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Ferguson Commission visits St. Charles County to share ideas

A tale of two counties

St. Charles County officials recently gave the Ferguson Commission a long list of programs and collaborations that have worked well at times in dealing primarily with children’s issues similar to those in North St. Louis County. And St. Charles County Executive Steve Ehlmann also offered an opinion on why he’s hopeful that some of the issues facing St. Louis County may not cross the Missouri River into St. Charles County.

The commission, formed by Missouri Gov. Jay Nixon, is examining the social and economic issues that may have contributed to the unrest in Ferguson and surrounding communities following the death of Michael Brown, who was shot by a Ferguson police officer. The goal is to issue a report to the governor this fall.

On June 8, at a meeting at St. Charles High, the commission met with St. Charles County representatives to gather input on issues like children’s well-being and citizen and law enforcement relations.

The Rev. Starsky Wilson, commission co-chair, said St. Charles County ranks high in dealing with issues involving children’s welfare. But the county – like the rest of the St. Louis region and nation – still faces major challenges.

“Twenty-five percent of the population of the region faces a number of negative trends when it comes to the investment in the future, even here in St. Charles,” Wilson said.  “One in five youth in Missouri live in poverty, two in five African-American children still live in poverty in this state.”

St. Charles County officials who spoke discussed what they are doing to confront those trends, ranging from providing opportunities for police to interact with the public and schoolchildren, to trying to limit the number of young people entering the juvenile detention system, to improving academic achievement, to combatting heroin addiction.

St. Charles Mayor Sally Faith said city police officers routinely visit schools and have “coffee with a cop” meetings where residents meet and talk with officers.

St. Charles School District Superintendent Jeff Marion outlined his district’s efforts to close the “achievement gap” through a standards-based grading system that helps to pinpoint students with academic problems, a truancy program and a program involving the community to help identify hunger and other issues for individual students.

“If you want a good school district you have to have a good community; if you want a good community you have to have a good school district,” Marion said.

Craig Leavell, executive director of the Boys & Girls Club of St. Charles, said that organization, which has centers in St. Charles and in the St. Peters-O’Fallon area, serves 1,500 youth, ages 6-18. The club provides not only sports but a reading program and served 32,000 hot meals last year.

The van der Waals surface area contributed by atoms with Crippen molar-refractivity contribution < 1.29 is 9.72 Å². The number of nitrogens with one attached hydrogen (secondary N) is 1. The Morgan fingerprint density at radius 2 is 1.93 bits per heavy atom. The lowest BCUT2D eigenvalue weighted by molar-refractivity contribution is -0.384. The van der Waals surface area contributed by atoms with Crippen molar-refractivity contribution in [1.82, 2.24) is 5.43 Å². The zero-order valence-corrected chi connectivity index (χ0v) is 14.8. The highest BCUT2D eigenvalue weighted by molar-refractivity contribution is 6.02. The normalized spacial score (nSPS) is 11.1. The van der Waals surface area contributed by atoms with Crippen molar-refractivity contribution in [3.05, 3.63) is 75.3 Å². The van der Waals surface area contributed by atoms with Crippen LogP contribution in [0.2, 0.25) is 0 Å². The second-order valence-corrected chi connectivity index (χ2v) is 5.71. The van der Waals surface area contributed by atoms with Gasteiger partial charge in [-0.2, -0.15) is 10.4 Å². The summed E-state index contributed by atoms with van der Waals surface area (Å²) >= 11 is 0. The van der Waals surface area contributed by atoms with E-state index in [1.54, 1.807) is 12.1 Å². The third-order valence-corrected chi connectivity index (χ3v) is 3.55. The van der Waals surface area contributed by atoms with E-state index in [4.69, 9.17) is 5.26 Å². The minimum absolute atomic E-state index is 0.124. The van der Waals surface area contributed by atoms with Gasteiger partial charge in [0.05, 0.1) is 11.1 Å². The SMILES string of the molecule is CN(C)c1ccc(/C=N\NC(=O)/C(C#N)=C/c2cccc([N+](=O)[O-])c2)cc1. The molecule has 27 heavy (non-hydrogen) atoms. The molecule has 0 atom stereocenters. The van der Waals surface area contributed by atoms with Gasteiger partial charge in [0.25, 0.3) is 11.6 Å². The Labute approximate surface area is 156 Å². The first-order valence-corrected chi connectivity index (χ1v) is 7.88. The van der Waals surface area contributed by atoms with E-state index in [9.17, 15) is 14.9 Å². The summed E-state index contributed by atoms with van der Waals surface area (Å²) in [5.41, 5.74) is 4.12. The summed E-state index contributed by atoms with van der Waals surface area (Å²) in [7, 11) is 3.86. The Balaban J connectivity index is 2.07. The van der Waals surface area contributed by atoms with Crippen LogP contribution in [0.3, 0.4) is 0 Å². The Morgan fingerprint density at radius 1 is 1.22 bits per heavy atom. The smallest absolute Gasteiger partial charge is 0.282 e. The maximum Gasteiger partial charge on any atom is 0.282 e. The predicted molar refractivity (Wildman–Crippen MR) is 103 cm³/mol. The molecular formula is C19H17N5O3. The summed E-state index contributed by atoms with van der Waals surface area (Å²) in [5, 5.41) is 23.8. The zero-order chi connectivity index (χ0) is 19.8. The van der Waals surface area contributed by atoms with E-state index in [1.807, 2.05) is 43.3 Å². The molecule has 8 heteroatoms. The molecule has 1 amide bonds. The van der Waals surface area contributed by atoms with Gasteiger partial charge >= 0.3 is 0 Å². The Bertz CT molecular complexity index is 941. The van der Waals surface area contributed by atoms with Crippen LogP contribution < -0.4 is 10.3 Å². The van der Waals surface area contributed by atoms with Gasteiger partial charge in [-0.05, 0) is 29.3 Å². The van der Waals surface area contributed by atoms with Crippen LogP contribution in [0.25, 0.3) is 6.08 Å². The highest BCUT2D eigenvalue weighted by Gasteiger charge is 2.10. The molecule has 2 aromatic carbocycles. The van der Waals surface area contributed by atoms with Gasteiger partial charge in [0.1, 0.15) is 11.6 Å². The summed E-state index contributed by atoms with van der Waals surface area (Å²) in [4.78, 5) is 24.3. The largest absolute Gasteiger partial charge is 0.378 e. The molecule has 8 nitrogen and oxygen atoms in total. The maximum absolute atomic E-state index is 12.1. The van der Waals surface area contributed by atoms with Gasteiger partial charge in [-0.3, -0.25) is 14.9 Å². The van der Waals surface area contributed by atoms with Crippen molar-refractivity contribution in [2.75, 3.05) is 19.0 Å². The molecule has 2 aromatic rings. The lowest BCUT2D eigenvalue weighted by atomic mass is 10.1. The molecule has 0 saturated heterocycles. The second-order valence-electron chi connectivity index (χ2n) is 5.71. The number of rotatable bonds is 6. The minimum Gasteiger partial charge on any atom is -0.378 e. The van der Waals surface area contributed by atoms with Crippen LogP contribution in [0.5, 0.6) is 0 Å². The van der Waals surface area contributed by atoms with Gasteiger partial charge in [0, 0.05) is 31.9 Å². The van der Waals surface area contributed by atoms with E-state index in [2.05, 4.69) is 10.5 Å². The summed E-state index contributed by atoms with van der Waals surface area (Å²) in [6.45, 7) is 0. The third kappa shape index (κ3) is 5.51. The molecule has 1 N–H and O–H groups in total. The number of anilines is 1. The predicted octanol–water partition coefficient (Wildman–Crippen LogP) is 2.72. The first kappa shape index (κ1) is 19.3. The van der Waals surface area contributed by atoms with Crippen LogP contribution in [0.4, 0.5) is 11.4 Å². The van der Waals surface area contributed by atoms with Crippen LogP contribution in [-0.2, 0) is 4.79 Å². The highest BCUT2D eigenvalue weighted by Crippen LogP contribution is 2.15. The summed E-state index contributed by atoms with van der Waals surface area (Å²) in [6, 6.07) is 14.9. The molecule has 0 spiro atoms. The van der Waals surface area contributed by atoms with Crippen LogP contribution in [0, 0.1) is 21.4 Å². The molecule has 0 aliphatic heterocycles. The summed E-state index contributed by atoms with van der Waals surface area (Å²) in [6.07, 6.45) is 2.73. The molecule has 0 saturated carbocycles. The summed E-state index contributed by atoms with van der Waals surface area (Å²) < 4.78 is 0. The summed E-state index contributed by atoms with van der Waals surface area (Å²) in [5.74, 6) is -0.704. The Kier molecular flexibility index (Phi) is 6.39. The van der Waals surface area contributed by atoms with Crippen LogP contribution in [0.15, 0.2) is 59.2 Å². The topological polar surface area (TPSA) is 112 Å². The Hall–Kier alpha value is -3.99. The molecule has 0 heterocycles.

“We’re more than just a swim and gym club,” Leavell said.

Like others in attendance, Bruce Sowatsky, executive director of the county Community and Children’s Resource Board, said his organizations wants “to be part of the solution.”

“If we can assist in finding solutions for our neighbors in North County, we want to help,” Sowatsky said.

For his part, Ehlmann spoke about the differences between St. Louis and St. Charles counties, particularly in the number of municipalities each contain and the amount of available resources each municipality has for programs such as school resource officers among others.

“I tell (St. Louis) Mayor (Francis) Slay and (St. Louis) County Executive (Steve) Stenger that my office is closer to Ferguson than theirs,” Ehlmann said. His office is in the 110-year-old county court house on a bluff overlooking the Missouri River in St. Charles. “We spend a lot of time looking out the window and thinking how we can duplicate the success of St. Louis County and how can we avoid some of their problems.”

St. Charles County and its seven municipalities all have some nice neighborhoods and expensive housing, and some low-income neighborhoods. Looking at a map developed by the East-West Gateway Council of Governments that shows the location of affordable housing in the region, Ehlmann said the red dots that indicate expensive housing are all over St. Charles County, but they are almost all in the western and middle portions of St. Louis County.

“I’m very hopeful in the future that because we have the dispersion of low-income people around the county, we won’t have the problems that we are looking at (in St. Louis County),” he said.

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